The Houston Astros defeated the New York Yankees, 4-2, in Game One of the MLS Series on Wednesday night. The Astros lead their best of seven streak 1-0, which means they are three games away from winning a ticket to the World Championship for the fourth time since 2017.
The Astros were late in the second half, with Harrison Bader throwing a fourth home run in his sixth post-season game this fall, firing a solo shot against Justin Verlander. Houston was tying things up in the lower half of the inning. Backstop Martín Maldonado fired a double into the opposite field painting Chas McCormick.
The two sides exchange zeros until the sixth inning. That’s when first baseman Yuli Gouriel hit a home run to put Houston ahead 2-1. The aforementioned McCormick would hit his solo home run after a few strokes, building the lead up to 3-1. Another home run, this time from Jeremy Peña in the seventh, made it 4-1.
The Yankees would have a comeback in eighth with Anthony Rizzo’s solo shot, narrowing the difference to 4-2. The Yankees would threaten more in eighth place, with a tie initially set with two naysayers. The score remained the same until the final, however, sealing the Astros deal.
Here are six things you need to know about the Astros winning Game 1.
1. Verlander throws gems, makes history
The Astros owe much of their victory to Justin Verlander. The front-runner AL Cy Young struggled on his first start this post-season against the Seattle Mariners. He corrected his course on Wednesday, making the Yankees run in six rounds of action. Verlander threw three hits, one walk, and one hitter on the court, hitting 11 hitters in 103 throws.
As noted by ESPN Stats and Info, Verlander became the all-time post-season leader in hits, surpassing left Dodgers Clayton Kershaw early in the night:
Verlander’s 11 hits tied, the second most he’s scored in a single game after the season. His career high remains the number 13 he hit against the Yankees at the 2017 ALCS. This is the fifth time he has hit 11 games, and the second time he has done so against New York. (To be fair, Verlander has now made nine post-season games against the Yankees, giving him ample opportunity to accomplish this feat.)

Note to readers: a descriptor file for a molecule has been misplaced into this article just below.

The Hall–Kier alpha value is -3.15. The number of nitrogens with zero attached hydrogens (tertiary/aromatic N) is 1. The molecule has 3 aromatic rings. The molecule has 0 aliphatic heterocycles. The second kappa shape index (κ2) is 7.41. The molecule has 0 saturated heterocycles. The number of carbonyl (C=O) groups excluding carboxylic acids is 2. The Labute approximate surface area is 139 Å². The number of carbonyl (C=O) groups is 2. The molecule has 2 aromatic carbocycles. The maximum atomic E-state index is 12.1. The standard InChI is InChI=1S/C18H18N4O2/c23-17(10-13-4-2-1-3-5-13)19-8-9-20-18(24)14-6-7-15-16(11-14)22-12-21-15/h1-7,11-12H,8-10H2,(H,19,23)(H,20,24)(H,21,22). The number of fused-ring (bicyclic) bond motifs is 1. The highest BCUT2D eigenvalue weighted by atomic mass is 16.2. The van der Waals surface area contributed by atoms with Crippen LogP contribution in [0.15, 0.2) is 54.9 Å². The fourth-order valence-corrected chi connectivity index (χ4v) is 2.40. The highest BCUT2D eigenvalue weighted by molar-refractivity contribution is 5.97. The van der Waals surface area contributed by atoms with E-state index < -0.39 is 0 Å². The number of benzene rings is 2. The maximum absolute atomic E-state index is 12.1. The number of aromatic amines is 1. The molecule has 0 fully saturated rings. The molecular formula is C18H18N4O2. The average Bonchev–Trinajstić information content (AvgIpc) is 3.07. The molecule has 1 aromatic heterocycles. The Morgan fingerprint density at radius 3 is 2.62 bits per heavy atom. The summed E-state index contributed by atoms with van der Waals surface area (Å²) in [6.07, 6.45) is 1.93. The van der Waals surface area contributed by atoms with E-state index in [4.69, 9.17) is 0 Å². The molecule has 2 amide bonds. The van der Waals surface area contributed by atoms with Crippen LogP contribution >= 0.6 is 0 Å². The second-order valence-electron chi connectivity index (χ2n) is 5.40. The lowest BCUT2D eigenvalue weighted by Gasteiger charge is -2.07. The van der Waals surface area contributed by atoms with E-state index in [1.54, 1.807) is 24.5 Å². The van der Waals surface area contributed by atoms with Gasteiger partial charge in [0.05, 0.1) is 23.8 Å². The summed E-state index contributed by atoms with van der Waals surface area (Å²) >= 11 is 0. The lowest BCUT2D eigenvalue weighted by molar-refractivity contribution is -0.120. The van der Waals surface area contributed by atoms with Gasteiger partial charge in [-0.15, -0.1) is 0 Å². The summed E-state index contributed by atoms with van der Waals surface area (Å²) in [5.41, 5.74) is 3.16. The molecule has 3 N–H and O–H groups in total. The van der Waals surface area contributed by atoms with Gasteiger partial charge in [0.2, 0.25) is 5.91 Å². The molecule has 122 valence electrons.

Verlander threw three pitches more than 20 times on Wednesday: his fastball, the pass chute, and the curveball. He generated 17 swing highs in the game, creating at least four on each of those three pitches, and eight on the slider alone.
In many words, Verlander didn’t sound like someone who composed the worst post-season start of his career the last time around.
2. Taillon keeps the Yankees in the game
Yankees right-back Jameson Tylon wasn’t in any way like Verlander’s. However, he kept the match close, meaning that he exceeded the modest expectations placed upon him in the face of an amazing Astros lineup.
Taillon threw 4 1/3 innings, surrendering one run with four strokes and three walks. He didn’t hit anyone in 67 throws. Taillon’s streak looked almost worse, with manager Aaron Boone removing him in fifth after he succumbed to the double. Loyal Clark Schmidt, who would eventually score twice on home soil, loaded the bases with consecutive runs (one deliberate) before creating a pivotal double play ball.
Regardless of what happens with Schmidt in the next inning, the Yankees likely signed up for Taillon with a 20-man showdown and a tied exit.
3. Astros receive home runs from unlikely sources
When people think of the big power threats in the Astros lineup, they think of Yordan Alvarez, Kyle Tucker and maybe even Jose Altuve or Alex Bregman. They probably don’t think of the three who shot single shots in game 1: Gurriel, McCormick and Peña. This is for good reason.
In fact, Gurriel finished the regular season with eight home runs in 584 trips to the board, or one every 73 board appearances. McCormick and Peña were much better in this regard, staying between every 25 and 29 trips to the board.
What’s more, Gurriel was in the midst of a long power drought heading into the playoffs. After notching his seventh home goal of the year on July 1, he has only made a comeback in his last 76 games. Naturally, Gurriel has since fired two home runs in his first four playoffs, showing that you can’t predict baseball.
4. The judge makes a huge catch
It didn’t matter, not really, but Yankees quarterback Aaron Judge did his best of the season from a statistical perspective early on. Bergman hit a ball to the right, center right with two runners at the base and one out. It looked as if Bregman would have extra rules, and yet the judge set himself up and caught him.
5. What does history say about winning game 1
It shouldn’t come as a surprise, but winning Game 1 usually bodes well for the victor’s chances of winning the entire series. According to WhoWins.comMajor baseball clubs that have won the first game out of a best-of-seven group have historically won 64.3 percent of that series.
6. What’s next?
The Yankees and Astros will continue in the ALCS with Game 2 Thursday night. The Yankees are expected to start with Luis Severino while the Astros compete with Framber Valdez. The first pitch is set at 7:37 PM ET and the match will be broadcast on TBS. The Astros will try to build a 2-0 lead in the series.
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